How the Estonian and global economies perform will for the time being be steered by Russia’s invasion of Ukraine and how the war progresses. There is a lot of uncertainty about the forecast made under current conditions, as prices of commodities and the resolution of supply problems will depend very much on the progress of the war and the sanctions imposed by the West on Russia.
The Estonian economy will grow strongly this year by over 9% in euros at current prices, but the counter effect of inflation means real growth in the economy will probably be close to zero or even slightly negative. The Estonian economy had reached close to its limit of production capacity by the end of last year, and earlier forecasts already expected growth to slow sharply. The changed geopolitical circumstances and their economic impact will darken the outlook even further, and for this year as a whole it is expected that growth will be zero or that the economy will shrink a little in size at constant prices, which show the nominal size of the economy minus inflation. The reason for growth stopping will be the fall in trade in goods, the decline in purchasing power because inflation is higher than expected, increased uncertainty, and the discontinuation of large one-off transactions.
Incomes and tax revenues will increase this year. As high inflation will cause the economy to grow strongly at current prices this year, wages and incomes will continue to rise fast, though a little more slowly than prices. This means for the state finances that the tax revenues needed to cover unexpected costs from additional spending on defence and on helping refugees from the war will be greater than was earlier forecast.
The state can help the private sector adjust more quickly during the crisis. Companies affected by the disappearance of the Russian, Belarusian and Ukrainian markets would benefit from help in entering new markets. People who lose jobs in the branches of the economy that are most affected could be helped to find new work in other branches. Experience of the recent Covid-19 pandemic shows that labour can be redistributed between sectors in this way in a relatively short time. The rapid redistribution of labour was one of the reasons why the Estonian economy was able to recover faster from the pandemic than those in most other European Union countries did.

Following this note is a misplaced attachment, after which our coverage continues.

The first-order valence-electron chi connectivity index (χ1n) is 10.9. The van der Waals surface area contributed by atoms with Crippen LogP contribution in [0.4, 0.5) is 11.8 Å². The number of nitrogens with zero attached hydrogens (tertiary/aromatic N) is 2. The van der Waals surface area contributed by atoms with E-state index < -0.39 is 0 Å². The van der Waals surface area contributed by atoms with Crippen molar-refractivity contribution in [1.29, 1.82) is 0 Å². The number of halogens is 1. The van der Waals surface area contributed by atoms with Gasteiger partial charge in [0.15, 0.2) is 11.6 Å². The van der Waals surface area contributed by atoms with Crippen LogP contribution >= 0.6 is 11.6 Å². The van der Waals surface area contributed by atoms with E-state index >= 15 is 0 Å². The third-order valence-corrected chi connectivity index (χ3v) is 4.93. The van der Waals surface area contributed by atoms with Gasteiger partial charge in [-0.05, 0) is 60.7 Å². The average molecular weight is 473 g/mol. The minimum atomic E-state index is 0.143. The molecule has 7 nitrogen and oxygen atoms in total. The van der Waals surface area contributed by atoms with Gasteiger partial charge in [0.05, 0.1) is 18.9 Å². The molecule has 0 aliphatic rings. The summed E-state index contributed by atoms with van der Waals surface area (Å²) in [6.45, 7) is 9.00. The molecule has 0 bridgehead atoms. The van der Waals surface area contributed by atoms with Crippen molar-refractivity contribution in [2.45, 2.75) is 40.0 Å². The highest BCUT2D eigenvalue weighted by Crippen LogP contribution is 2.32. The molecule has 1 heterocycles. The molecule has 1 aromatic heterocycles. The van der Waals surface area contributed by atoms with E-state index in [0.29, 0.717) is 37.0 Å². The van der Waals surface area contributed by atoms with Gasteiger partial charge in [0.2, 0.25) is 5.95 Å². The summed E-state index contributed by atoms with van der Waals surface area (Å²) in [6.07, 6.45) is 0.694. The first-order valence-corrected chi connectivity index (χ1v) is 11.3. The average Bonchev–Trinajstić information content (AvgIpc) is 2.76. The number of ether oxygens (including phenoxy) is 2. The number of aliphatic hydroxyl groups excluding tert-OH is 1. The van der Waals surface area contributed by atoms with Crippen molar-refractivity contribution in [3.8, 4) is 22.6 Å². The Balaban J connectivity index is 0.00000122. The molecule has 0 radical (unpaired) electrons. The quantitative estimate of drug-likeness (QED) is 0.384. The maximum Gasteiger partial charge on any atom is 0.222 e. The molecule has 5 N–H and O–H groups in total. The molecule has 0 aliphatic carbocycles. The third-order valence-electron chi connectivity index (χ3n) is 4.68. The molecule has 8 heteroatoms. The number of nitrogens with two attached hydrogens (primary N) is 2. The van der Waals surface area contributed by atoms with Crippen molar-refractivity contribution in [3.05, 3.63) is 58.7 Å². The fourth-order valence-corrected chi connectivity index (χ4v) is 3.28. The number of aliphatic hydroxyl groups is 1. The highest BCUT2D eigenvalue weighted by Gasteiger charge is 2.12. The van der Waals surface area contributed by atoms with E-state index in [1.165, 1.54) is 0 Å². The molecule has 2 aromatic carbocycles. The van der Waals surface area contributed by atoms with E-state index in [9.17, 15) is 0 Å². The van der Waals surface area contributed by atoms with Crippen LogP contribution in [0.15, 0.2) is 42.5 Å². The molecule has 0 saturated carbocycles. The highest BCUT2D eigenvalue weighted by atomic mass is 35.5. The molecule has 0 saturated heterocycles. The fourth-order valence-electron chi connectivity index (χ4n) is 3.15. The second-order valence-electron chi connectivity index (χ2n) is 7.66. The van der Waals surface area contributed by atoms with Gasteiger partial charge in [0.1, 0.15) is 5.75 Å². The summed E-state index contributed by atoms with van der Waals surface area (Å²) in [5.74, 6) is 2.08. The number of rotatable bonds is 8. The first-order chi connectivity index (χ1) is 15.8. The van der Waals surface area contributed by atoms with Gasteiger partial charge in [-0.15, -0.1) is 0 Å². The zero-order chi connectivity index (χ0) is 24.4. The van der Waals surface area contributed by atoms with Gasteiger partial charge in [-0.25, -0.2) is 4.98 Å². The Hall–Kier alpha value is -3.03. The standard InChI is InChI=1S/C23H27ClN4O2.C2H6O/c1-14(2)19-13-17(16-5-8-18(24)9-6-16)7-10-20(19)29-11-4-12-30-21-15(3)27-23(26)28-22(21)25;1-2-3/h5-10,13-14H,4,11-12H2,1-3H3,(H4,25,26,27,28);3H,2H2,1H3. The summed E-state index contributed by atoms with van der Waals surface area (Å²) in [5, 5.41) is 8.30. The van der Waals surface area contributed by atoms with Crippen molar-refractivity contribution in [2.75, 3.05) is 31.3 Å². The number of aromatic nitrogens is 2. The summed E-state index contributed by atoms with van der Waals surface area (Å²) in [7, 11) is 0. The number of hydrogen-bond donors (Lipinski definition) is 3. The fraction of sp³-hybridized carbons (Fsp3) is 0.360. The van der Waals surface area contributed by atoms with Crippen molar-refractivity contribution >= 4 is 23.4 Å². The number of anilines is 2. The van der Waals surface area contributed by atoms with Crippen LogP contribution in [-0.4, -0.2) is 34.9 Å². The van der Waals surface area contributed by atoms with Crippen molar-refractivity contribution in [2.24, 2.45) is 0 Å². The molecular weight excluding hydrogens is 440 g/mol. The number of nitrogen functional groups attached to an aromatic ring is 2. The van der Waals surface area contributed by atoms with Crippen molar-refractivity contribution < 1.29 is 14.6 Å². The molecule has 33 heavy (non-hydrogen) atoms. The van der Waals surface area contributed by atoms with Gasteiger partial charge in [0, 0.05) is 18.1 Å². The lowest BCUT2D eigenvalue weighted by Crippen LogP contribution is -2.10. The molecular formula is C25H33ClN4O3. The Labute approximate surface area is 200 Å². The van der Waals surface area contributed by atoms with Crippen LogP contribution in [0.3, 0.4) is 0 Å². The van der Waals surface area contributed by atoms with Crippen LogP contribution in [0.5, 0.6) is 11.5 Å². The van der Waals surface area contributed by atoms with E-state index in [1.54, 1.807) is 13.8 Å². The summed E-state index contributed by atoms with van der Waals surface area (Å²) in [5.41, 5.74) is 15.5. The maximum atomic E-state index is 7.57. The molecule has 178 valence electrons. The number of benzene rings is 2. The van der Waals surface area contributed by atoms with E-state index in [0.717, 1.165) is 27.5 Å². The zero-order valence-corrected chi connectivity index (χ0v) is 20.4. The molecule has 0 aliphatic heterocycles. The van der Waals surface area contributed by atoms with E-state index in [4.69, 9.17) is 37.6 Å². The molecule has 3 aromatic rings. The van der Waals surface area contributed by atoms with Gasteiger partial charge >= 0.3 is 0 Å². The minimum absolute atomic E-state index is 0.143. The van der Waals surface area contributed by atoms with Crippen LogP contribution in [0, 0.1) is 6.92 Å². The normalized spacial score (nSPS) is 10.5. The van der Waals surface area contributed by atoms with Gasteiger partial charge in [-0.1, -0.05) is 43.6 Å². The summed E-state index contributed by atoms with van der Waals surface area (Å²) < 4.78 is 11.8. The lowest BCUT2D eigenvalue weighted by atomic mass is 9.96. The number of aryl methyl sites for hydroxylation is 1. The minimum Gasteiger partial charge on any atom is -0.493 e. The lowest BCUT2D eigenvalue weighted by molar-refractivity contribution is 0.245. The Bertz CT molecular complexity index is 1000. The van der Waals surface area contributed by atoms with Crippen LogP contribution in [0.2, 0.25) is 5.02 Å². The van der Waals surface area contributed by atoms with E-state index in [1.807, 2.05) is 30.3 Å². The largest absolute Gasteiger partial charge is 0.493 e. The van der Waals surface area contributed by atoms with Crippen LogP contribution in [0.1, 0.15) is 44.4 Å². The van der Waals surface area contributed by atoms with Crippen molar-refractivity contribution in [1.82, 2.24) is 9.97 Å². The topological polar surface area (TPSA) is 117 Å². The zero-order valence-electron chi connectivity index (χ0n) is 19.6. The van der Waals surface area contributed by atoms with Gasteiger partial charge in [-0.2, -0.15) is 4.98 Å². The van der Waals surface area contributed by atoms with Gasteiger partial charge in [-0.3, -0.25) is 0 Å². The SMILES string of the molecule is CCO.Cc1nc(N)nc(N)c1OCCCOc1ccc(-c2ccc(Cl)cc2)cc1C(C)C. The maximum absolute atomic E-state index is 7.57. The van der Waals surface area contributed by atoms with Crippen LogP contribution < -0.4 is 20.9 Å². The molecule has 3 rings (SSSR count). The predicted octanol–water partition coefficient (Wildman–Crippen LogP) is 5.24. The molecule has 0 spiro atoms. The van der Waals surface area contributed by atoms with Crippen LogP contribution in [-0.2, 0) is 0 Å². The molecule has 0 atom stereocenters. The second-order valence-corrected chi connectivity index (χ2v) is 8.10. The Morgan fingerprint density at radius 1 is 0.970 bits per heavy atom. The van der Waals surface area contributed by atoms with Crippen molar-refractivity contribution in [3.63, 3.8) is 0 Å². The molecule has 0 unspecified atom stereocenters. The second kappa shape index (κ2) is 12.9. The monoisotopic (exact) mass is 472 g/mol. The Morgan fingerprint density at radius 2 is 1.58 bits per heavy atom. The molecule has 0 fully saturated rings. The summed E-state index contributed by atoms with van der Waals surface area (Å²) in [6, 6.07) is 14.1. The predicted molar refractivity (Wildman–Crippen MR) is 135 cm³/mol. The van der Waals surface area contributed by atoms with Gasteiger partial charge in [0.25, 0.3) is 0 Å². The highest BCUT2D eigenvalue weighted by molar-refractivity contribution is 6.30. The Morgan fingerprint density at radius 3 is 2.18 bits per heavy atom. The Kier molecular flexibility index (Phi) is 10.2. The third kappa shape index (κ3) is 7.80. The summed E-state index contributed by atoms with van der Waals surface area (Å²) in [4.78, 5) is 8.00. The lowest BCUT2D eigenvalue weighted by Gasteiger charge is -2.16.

High inflation should start to come down in the coming years as commodities prices stop rising. The consumer basket can be expected to rise in price by around 10% this year, with the lion’s share of that rise coming from higher energy prices. It is currently very difficult to forecast what the prices of gas, electricity and motor fuels will be in the near future. Inflation in Estonia is among the highest in the euro area, and a part of the upward pressure on prices comes from causes within Estonia. It should be noted in consequence that increasing state spending aimed at the Estonian market will boost even further inflation that is already high. If the goal is set that the state should not create pressure for prices to rise further, the supplementary budget in 2022 should cover only the unexpected one-off additional costs of additional defence spending and assistance for refugees, and the support measures should be targeted as precisely as possible at those who need them.